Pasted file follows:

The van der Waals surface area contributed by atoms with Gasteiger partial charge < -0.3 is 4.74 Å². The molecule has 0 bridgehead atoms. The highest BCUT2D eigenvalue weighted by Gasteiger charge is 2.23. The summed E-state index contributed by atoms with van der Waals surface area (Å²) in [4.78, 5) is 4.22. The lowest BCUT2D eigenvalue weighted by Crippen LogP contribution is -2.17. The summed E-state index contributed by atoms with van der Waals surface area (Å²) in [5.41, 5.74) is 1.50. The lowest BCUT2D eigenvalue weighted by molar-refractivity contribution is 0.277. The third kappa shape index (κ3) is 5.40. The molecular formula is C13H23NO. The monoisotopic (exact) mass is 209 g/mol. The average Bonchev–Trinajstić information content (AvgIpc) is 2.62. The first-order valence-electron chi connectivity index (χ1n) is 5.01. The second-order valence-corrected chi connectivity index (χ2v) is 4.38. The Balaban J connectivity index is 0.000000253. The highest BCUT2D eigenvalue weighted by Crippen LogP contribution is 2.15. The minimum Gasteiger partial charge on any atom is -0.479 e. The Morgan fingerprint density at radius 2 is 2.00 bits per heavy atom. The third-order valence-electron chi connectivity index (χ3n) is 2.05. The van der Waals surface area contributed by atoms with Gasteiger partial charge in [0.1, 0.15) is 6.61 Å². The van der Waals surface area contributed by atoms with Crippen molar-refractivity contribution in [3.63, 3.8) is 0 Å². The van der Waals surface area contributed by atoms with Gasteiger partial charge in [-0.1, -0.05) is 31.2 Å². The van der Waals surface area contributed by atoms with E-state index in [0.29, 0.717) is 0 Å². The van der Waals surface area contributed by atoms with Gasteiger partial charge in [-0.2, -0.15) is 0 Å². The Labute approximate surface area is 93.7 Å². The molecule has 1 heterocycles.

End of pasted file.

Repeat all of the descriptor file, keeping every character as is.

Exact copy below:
The van der Waals surface area contributed by atoms with Gasteiger partial charge < -0.3 is 4.74 Å². The molecule has 0 bridgehead atoms. The highest BCUT2D eigenvalue weighted by Gasteiger charge is 2.23. The summed E-state index contributed by atoms with van der Waals surface area (Å²) in [4.78, 5) is 4.22. The lowest BCUT2D eigenvalue weighted by Crippen LogP contribution is -2.17. The summed E-state index contributed by atoms with van der Waals surface area (Å²) in [5.41, 5.74) is 1.50. The lowest BCUT2D eigenvalue weighted by molar-refractivity contribution is 0.277. The third kappa shape index (κ3) is 5.40. The molecular formula is C13H23NO. The monoisotopic (exact) mass is 209 g/mol. The average Bonchev–Trinajstić information content (AvgIpc) is 2.62. The first-order valence-electron chi connectivity index (χ1n) is 5.01. The second-order valence-corrected chi connectivity index (χ2v) is 4.38. The Balaban J connectivity index is 0.000000253. The highest BCUT2D eigenvalue weighted by Crippen LogP contribution is 2.15. The minimum Gasteiger partial charge on any atom is -0.479 e. The Morgan fingerprint density at radius 2 is 2.00 bits per heavy atom. The third-order valence-electron chi connectivity index (χ3n) is 2.05. The van der Waals surface area contributed by atoms with Gasteiger partial charge in [0.1, 0.15) is 6.61 Å². The van der Waals surface area contributed by atoms with Crippen molar-refractivity contribution in [3.63, 3.8) is 0 Å². The van der Waals surface area contributed by atoms with Gasteiger partial charge in [-0.1, -0.05) is 31.2 Å². The van der Waals surface area contributed by atoms with E-state index in [0.29, 0.717) is 0 Å². The van der Waals surface area contributed by atoms with Gasteiger partial charge in [-0.2, -0.15) is 0 Å². The Labute approximate surface area is 93.7 Å². The molecule has 1 heterocycles.